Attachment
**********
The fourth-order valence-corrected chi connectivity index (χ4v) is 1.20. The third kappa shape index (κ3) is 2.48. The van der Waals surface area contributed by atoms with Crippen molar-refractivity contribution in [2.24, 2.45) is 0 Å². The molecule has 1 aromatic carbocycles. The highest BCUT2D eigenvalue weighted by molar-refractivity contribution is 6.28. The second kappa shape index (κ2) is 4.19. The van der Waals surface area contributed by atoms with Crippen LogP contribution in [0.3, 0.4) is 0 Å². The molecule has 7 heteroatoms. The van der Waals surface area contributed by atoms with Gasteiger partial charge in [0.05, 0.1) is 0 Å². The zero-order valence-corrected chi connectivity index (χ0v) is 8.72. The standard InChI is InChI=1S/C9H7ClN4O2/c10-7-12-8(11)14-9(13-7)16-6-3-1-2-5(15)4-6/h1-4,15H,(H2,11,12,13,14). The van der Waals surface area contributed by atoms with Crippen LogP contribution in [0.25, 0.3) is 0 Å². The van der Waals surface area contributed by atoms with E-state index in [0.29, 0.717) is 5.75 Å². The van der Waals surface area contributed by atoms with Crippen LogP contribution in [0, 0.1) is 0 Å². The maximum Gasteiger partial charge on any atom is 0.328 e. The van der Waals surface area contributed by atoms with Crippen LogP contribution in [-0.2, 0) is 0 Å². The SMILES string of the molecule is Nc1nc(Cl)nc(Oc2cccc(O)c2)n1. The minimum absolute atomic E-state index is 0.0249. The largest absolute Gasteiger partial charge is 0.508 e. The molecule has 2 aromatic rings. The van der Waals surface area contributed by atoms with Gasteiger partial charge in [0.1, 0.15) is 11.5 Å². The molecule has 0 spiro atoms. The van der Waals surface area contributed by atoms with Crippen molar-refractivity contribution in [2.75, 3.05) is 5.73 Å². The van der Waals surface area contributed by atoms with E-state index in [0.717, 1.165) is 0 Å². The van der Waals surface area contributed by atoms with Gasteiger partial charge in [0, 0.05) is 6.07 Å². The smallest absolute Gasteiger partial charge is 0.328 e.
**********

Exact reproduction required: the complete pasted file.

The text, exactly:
The fourth-order valence-corrected chi connectivity index (χ4v) is 1.20. The third kappa shape index (κ3) is 2.48. The van der Waals surface area contributed by atoms with Crippen molar-refractivity contribution in [2.24, 2.45) is 0 Å². The molecule has 1 aromatic carbocycles. The highest BCUT2D eigenvalue weighted by molar-refractivity contribution is 6.28. The second kappa shape index (κ2) is 4.19. The van der Waals surface area contributed by atoms with Crippen LogP contribution in [0.3, 0.4) is 0 Å². The molecule has 7 heteroatoms. The van der Waals surface area contributed by atoms with Gasteiger partial charge in [0.05, 0.1) is 0 Å². The zero-order valence-corrected chi connectivity index (χ0v) is 8.72. The standard InChI is InChI=1S/C9H7ClN4O2/c10-7-12-8(11)14-9(13-7)16-6-3-1-2-5(15)4-6/h1-4,15H,(H2,11,12,13,14). The van der Waals surface area contributed by atoms with Crippen LogP contribution in [0.25, 0.3) is 0 Å². The van der Waals surface area contributed by atoms with E-state index in [0.29, 0.717) is 5.75 Å². The van der Waals surface area contributed by atoms with Crippen LogP contribution in [0, 0.1) is 0 Å². The maximum Gasteiger partial charge on any atom is 0.328 e. The van der Waals surface area contributed by atoms with Crippen LogP contribution in [-0.2, 0) is 0 Å². The SMILES string of the molecule is Nc1nc(Cl)nc(Oc2cccc(O)c2)n1. The minimum absolute atomic E-state index is 0.0249. The largest absolute Gasteiger partial charge is 0.508 e. The molecule has 2 aromatic rings. The van der Waals surface area contributed by atoms with Gasteiger partial charge in [0.1, 0.15) is 11.5 Å². The molecule has 0 spiro atoms. The van der Waals surface area contributed by atoms with Crippen molar-refractivity contribution in [2.75, 3.05) is 5.73 Å². The van der Waals surface area contributed by atoms with E-state index in [0.717, 1.165) is 0 Å². The van der Waals surface area contributed by atoms with Gasteiger partial charge in [0, 0.05) is 6.07 Å². The smallest absolute Gasteiger partial charge is 0.328 e.